The military said in a statement released on Friday, that 99 of the 102 inmates listed as being on hunger strike had eaten a hot meal in the previous 24 hours.
A spokesman for Joint Task Force Guantanamo, Lt. Col. Samuel House, said he did not know what may have prompted the change. He also added that the hunger strikers “were not officially considered to have ended their protest because the military requires a minimum caloric intake over several days.” He said, “I cannot speculate on what their intent is. In my mind, it is not over.”
Over the last week, in what some are saying may be a sign that the hunger strike may be “winding down,” the number of detainees being allowed to return to communal living quarters has increased “from 40 up to 100,” according to House. It is a condition of the prison that to be allowed to live communally detainees “so not go on hunger strike.”
House explained that, “If an individual detainee chooses to hunger-strike, for their own safety they are moved back into single cell.”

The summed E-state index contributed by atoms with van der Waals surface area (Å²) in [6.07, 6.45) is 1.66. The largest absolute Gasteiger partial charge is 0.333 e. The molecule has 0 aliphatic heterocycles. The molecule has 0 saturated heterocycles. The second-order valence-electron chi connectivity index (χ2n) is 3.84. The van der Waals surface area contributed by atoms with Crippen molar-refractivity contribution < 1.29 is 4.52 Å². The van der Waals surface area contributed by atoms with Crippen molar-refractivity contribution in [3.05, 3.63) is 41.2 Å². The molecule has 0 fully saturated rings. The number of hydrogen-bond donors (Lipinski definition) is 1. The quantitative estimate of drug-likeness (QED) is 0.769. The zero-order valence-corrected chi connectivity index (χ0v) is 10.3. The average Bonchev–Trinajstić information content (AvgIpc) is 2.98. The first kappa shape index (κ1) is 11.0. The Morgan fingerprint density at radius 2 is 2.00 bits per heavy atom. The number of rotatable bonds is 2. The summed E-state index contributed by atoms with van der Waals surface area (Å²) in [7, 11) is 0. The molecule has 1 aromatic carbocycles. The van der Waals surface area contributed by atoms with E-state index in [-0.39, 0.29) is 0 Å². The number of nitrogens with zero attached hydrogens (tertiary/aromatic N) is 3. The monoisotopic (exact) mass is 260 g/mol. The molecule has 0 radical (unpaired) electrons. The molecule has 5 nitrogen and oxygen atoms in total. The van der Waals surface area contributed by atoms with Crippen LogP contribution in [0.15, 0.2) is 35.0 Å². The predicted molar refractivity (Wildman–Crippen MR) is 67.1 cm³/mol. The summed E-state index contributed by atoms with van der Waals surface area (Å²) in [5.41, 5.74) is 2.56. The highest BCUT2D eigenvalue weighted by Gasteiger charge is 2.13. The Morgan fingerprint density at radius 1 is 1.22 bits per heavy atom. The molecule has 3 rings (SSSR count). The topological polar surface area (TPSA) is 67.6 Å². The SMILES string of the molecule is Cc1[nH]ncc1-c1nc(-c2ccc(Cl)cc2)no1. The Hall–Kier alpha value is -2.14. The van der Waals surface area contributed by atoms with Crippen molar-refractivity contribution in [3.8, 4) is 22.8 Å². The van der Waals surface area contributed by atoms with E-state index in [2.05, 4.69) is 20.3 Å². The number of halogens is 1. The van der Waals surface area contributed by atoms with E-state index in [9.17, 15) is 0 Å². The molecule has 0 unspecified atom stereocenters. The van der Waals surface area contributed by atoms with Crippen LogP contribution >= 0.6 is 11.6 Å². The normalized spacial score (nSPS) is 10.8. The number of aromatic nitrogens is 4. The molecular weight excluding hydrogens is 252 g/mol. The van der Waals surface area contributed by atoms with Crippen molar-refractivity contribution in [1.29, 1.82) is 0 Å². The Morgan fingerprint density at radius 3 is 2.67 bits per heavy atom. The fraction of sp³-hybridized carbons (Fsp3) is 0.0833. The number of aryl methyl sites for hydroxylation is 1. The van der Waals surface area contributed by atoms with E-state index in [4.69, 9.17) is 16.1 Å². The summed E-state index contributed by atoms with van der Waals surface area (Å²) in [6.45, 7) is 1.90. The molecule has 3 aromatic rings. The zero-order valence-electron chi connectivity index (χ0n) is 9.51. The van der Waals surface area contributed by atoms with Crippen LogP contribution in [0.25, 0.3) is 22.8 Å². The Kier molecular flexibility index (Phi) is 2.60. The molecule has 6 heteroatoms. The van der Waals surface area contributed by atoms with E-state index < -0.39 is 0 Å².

Although a significant number of the prisoners have eaten in the last 24 hours, there are still 45 men on the list of those being force-fed.
Attorneys for the detainees are “skeptical” that the strike is ending, asserting that “it was possible for detainees to take on some nutrients without terminating their strike.”
Wells Dixon, an attorney for an Algerian detainee who has been on a hunger strike since 2008 said, “[I] would be surprised if [my] client had decided to end his protest.” Dixon pointed out that “eating an occasional meal doesn’t mean that you are not on a hunger strike.” He said that he will “remain very skeptical” until his client tells him he is no longer participating in the hunger strike himself. Dixon also added that, “The hunger strike in his case is driven by complete and utter desperation. This is not a political stunt.”
Another attorney for a Guantanamo detainee, Jon Eisenberg, agrees with Dixon. He said, “One meal does not mean the end of the hunger strike or the end of force-feeding.”